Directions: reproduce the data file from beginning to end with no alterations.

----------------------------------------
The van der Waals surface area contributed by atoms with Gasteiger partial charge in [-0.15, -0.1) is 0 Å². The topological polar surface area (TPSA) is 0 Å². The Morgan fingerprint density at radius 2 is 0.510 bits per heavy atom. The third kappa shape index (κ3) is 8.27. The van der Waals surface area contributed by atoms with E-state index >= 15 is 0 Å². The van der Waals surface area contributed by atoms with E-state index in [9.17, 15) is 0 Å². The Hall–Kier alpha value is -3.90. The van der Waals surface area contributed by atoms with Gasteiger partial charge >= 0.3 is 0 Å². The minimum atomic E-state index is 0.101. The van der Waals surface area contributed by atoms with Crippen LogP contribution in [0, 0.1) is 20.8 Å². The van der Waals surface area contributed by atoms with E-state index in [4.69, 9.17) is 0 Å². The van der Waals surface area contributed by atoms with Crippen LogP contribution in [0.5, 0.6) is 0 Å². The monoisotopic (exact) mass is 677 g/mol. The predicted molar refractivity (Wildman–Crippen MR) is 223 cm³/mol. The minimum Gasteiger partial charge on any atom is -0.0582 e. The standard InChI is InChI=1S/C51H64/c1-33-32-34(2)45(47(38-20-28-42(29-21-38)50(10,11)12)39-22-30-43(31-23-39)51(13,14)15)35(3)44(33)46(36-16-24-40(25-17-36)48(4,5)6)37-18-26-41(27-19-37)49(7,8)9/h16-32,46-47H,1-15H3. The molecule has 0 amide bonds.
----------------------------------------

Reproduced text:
The van der Waals surface area contributed by atoms with Gasteiger partial charge in [-0.15, -0.1) is 0 Å². The topological polar surface area (TPSA) is 0 Å². The Morgan fingerprint density at radius 2 is 0.510 bits per heavy atom. The third kappa shape index (κ3) is 8.27. The van der Waals surface area contributed by atoms with E-state index >= 15 is 0 Å². The van der Waals surface area contributed by atoms with E-state index in [9.17, 15) is 0 Å². The Hall–Kier alpha value is -3.90. The van der Waals surface area contributed by atoms with Gasteiger partial charge >= 0.3 is 0 Å². The minimum atomic E-state index is 0.101. The van der Waals surface area contributed by atoms with Crippen LogP contribution in [0, 0.1) is 20.8 Å². The van der Waals surface area contributed by atoms with E-state index in [4.69, 9.17) is 0 Å². The van der Waals surface area contributed by atoms with Crippen LogP contribution in [0.5, 0.6) is 0 Å². The monoisotopic (exact) mass is 677 g/mol. The predicted molar refractivity (Wildman–Crippen MR) is 223 cm³/mol. The minimum Gasteiger partial charge on any atom is -0.0582 e. The standard InChI is InChI=1S/C51H64/c1-33-32-34(2)45(47(38-20-28-42(29-21-38)50(10,11)12)39-22-30-43(31-23-39)51(13,14)15)35(3)44(33)46(36-16-24-40(25-17-36)48(4,5)6)37-18-26-41(27-19-37)49(7,8)9/h16-32,46-47H,1-15H3. The molecule has 0 amide bonds.